my heart, it was - " Louis again perceived that, in order to fill one
gulf, he was about to dig another. "Besides," he added, "I have no fault
to find with the girl. I was quite aware that she was in love with some
"The Vicomte de Bragelonne. I informed your majesty of the circumstance."
"You did so: but you were not the first who told me. The Comte de la
Fere had solicited from me Mademoiselle de la Valliere's hand for his
son. And, on his return from England, the marriage shall be celebrated,
since they love each other."
"I recognize your majesty's great generosity of disposition in that act."
"So, Saint-Aignan, we will cease to occupy ourselves with these matters
any longer," said Louis.
"Yes, we will digest the affront, sire," replied the courtier, with
"Besides, it will be an easy matter to do so," said the king, checking a
"And, by way of a beginning, I will set about the composition of an
epigram upon all three of them. I will call it 'The Naiad and Dryad,'
which will please Madame."
"Do so, Saint-Aignan, do so," said the king, indifferently. "You shall
read me your verses; they will amuse me. Ah! it does not signify, Saint-
Aignan," added the king, like a man breathing with difficulty, "the blow
requires more than human strength to support in a dignified manner." As
the king thus spoke, assuming an air of the most angelic patience, one of
the servants in attendance knocked gently at the door. Saint-Aignan drew
aside, out of respect.
"Come in," said the king. The servant partially opened the door. "What
is it?" inquired Louis.
The servant held out a letter of a triangular shape. "For your majesty,"
"I do not know. One of the officers on duty gave it to me."
The valet, in obedience to a gesture of the king, handed him the letter.
The king advanced towards the candles, opened the note, read the
signature, and uttered a loud cry. Saint-Aignan was sufficiently
respectful not to look on; but, without looking on, he saw and heard all,
and ran towards the king, who with a gesture dismissed the servant. "Oh,
heavens!" said the king, as he read the note.
"Is your majesty unwell?" inquired Saint-Aignan, stretching forward his
"No, no, Saint-Aignan - read!" and he handed him the note.
Saint-Aignan's eyes fell upon the signature. "La Valliere!" he
exclaimed. "Oh, sire!"
And Saint-Aignan read:
"Forgive my importunity, sire; and forgive, also, the absence of the
formalities which may be wanting in this letter. A note seems to be
more speedy and more urgent than a dispatch. I venture, therefore, to
address this note to your majesty. I have retired to my own room,
overcome with grief and fatigue, sire; and I implore your majesty to
grant me the favor of an audience, which will enable me to confess the
_truth_ to my sovereign.
"LOUISE de la VALLIERE."
"Well?" asked the king, taking the letter from Saint-Aignan's hands, who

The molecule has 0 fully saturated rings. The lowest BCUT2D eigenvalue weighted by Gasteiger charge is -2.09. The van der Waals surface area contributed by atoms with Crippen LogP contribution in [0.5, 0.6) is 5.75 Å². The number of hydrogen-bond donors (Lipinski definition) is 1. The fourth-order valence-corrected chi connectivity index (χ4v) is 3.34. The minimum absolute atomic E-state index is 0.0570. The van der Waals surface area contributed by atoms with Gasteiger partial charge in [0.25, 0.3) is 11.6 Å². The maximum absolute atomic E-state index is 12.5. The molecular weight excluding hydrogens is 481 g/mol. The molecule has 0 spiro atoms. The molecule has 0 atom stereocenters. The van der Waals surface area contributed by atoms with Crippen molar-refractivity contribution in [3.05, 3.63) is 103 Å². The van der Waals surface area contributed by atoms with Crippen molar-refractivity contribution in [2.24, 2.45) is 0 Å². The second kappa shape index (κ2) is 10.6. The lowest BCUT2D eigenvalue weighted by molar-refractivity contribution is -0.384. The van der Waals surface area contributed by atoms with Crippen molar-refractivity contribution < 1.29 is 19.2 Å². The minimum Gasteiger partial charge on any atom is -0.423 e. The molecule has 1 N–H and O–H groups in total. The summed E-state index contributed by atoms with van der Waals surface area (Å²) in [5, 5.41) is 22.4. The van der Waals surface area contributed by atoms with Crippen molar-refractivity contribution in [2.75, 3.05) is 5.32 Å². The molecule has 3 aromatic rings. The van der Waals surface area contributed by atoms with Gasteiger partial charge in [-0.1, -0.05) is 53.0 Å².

was completely bewildered by what he had just read.
"Well!" repeated Saint-Aignan.
"What do you think of it?"
"I hardly know."
"Still, what is your opinion?"
"Sire, the young lady must have heard the muttering of the thunder, and
has got frightened."
"Frightened at what?" asked Louis with dignity.
"Why, your majesty has a thousand reasons to be angry with the author or
authors of so hazardous a joke; and, if your majesty's memory were to be
awakened in a disagreeable sense, it would be a perpetual menace hanging
over the head of this imprudent girl."
"Saint-Aignan, I do not think as you do."
"Your majesty doubtless sees more clearly than myself."
"Well! I see affliction and restraint in these lines; more particularly
since I recall some of the details of the scene which took place this
evening in Madame's apartments - " The king suddenly stopped, leaving
his meaning unexpressed.
"In fact," resumed Saint-Aignan, "your majesty will grant an audience;
nothing is clearer than that."
"I will do better, Saint-Aignan."
"What is that, sire?"
"Put on your cloak."
"But, sire - "
"You know the suite of rooms where Madame's maids of honor are lodged?"
"You know some means of obtaining an entrance there."
"As far as that is concerned, I do not."
"At all events, you must be acquainted with some one there."
"Really, your majesty is the source of every good idea."
"You do know some one, then. Who is it?"
"I know a certain gentleman, who is on very good terms with a certain
young lady there."
"One of the maids of honor?"
"With Mademoiselle de Tonnay-Charente, I suppose?" said the king,
"Fortunately, no, sire; with Montalais."
"What is his name?"
"And you can depend on him?"
"I believe so, sire. He ought to have a key of some sort in his
possession; and if he should happen to have one, as I have done him a
service, why, he will let us have it."
"Nothing could be better. Let us set off immediately."
The king threw his cloak over Saint-Aignan's shoulders, asked him for
his, and both went out into the vestibule.